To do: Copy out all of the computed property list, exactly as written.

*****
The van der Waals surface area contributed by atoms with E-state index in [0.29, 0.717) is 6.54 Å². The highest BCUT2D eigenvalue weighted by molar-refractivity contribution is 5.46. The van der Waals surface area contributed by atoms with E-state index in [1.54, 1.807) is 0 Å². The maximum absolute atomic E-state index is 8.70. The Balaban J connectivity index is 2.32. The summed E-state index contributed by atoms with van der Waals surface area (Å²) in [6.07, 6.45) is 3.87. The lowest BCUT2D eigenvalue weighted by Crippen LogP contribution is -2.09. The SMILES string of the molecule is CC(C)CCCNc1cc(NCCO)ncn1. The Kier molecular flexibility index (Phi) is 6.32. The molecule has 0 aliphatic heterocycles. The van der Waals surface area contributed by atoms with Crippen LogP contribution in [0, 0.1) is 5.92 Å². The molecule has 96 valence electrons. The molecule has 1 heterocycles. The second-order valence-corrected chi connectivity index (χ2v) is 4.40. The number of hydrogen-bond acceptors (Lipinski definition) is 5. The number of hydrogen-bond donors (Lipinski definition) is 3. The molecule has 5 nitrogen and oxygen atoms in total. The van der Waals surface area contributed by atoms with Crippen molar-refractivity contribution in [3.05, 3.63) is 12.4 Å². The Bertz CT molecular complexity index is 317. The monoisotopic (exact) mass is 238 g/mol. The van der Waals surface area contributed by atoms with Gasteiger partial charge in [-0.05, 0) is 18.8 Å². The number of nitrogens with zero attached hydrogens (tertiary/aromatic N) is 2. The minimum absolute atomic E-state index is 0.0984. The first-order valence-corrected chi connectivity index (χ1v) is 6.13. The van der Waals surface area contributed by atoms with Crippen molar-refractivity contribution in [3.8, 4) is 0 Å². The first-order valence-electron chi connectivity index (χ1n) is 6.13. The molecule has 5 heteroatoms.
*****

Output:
The van der Waals surface area contributed by atoms with E-state index in [0.29, 0.717) is 6.54 Å². The highest BCUT2D eigenvalue weighted by molar-refractivity contribution is 5.46. The van der Waals surface area contributed by atoms with E-state index in [1.54, 1.807) is 0 Å². The maximum absolute atomic E-state index is 8.70. The Balaban J connectivity index is 2.32. The summed E-state index contributed by atoms with van der Waals surface area (Å²) in [6.07, 6.45) is 3.87. The lowest BCUT2D eigenvalue weighted by Crippen LogP contribution is -2.09. The SMILES string of the molecule is CC(C)CCCNc1cc(NCCO)ncn1. The Kier molecular flexibility index (Phi) is 6.32. The molecule has 0 aliphatic heterocycles. The van der Waals surface area contributed by atoms with Crippen LogP contribution in [0, 0.1) is 5.92 Å². The molecule has 96 valence electrons. The molecule has 1 heterocycles. The second-order valence-corrected chi connectivity index (χ2v) is 4.40. The number of hydrogen-bond acceptors (Lipinski definition) is 5. The number of hydrogen-bond donors (Lipinski definition) is 3. The molecule has 5 nitrogen and oxygen atoms in total. The van der Waals surface area contributed by atoms with Crippen molar-refractivity contribution in [3.05, 3.63) is 12.4 Å². The Bertz CT molecular complexity index is 317. The monoisotopic (exact) mass is 238 g/mol. The van der Waals surface area contributed by atoms with Gasteiger partial charge in [-0.05, 0) is 18.8 Å². The number of nitrogens with zero attached hydrogens (tertiary/aromatic N) is 2. The minimum absolute atomic E-state index is 0.0984. The first-order valence-corrected chi connectivity index (χ1v) is 6.13. The van der Waals surface area contributed by atoms with Crippen molar-refractivity contribution in [3.8, 4) is 0 Å². The first-order valence-electron chi connectivity index (χ1n) is 6.13. The molecule has 5 heteroatoms.